SocksPort 9050 # what port to open for local application connections
SocksListenAddress # accept connections only from localhost

HttpProxyAuthenticator username:password

HttpsProxyAuthenticator username:password

Step 3:
$ sudo vim /etc/dante.conf

Add the following:

route {
from: to: via: port = 9050
protocol: tcp udp # server supports tcp and udp.
proxyprotocol: socks_v4 socks_v5 # server supports socks v4 and v5.
method: none #username # we are willing to authenticate via
# method "none", not "username".

You might want to allow from: alone.

Step 4:
$ sudo invoke-rc.d tor restart

Step 5: Go to KDE’s Control Centre and enable SOCKS (select Dante) under Network Settings > Proxy

Step 6: Configure Kopete – use the ip of

Step 7: Get cursed for those extra-spaces Kopete sends by Pidgin users 😛

Written by Naresh

January 20, 2008 at 7:21 pm

Been a while again!

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So, I’ve been away from blogging for a while now. Several things have happened around me during this period.

Formation of the SSCVC:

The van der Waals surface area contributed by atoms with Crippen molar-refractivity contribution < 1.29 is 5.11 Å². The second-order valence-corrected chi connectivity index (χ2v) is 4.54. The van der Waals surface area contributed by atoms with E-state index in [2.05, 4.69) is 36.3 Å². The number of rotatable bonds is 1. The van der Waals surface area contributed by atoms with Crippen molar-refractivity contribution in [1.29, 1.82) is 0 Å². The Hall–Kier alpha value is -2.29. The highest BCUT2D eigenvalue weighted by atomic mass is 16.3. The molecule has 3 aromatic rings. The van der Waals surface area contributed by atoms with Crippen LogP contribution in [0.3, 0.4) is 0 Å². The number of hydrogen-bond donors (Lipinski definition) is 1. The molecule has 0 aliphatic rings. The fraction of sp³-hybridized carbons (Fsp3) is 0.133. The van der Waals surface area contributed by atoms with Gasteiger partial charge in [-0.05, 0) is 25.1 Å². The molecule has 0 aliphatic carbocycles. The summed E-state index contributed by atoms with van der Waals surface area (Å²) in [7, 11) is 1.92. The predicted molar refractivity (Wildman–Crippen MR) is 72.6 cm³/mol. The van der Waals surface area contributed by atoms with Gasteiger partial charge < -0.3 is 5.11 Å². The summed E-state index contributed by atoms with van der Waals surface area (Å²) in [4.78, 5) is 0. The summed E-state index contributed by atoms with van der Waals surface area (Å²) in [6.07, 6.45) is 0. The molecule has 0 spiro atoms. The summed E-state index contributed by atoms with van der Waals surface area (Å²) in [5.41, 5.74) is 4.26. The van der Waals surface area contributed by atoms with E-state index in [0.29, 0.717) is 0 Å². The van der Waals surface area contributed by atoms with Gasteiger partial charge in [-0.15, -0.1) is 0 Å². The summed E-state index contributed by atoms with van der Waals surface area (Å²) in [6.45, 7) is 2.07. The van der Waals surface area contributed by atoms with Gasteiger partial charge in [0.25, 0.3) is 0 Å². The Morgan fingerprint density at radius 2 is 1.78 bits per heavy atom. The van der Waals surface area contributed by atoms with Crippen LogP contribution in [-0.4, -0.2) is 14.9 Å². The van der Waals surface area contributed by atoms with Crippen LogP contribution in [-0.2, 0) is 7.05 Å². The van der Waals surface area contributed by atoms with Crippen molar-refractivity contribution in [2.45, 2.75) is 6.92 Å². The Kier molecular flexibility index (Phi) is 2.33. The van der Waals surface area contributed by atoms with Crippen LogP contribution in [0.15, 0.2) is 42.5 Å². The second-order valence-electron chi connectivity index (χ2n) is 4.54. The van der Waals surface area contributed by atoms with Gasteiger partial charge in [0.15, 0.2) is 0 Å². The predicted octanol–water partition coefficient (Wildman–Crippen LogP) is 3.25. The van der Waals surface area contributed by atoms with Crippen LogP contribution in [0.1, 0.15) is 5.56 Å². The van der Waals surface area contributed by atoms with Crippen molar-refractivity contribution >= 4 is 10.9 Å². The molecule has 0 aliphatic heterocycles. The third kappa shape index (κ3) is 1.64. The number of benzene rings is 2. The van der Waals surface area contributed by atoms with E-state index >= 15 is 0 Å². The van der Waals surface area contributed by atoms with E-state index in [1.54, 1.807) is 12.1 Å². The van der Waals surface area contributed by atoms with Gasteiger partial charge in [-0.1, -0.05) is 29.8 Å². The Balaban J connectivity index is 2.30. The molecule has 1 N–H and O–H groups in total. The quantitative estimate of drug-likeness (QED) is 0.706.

We called for what might have been the first informal Anime-club meet at the campus. Most of were present (bheekling was asleep) and presented our idea for forming a formal club under the Students’ Gymkhana. We hadn’t thought of a name yet and we hadn’t met people either. The following weekend, we arranged for a show in the hall1 TV room. We were a little late and some people had turned back. But then, we went and called some people to come and watch :D. We screened the first two episodes of “NHK ni youkoso” and “GITS: GIG 1”. (Lord Vash’s wide-screen and , BigBong’s laptop were used). We couldn’t bear it anymore and basilisk and I decided to meet Amitabha Mukherjee (a prof. in the CSE dept., who we reportedly heard from Nishant Singh that he was into anime(!), which turned out to be false). He pointed us to Satyaki Roy’s direction >_>. Next stop was Suchitra Mathur ;). Bheekling got us appointment and LordVash, himself and I met her. She was interested with the plan and all that and we still hadn’t come up with the name. I remembered Genshiken and how it was about an anime club. I quickly googled to get its full-form. It was the SSMVC – Society for Study of Modern Visual Culture. In a day, we met with Satyaki and he suggested that we change it to SSCVC – Society for Study of Contemporary Visual Culture. Woah! We still haven’t put out our proposal for the club yet. Hopefully the iitk-animesociety should help us out here 😉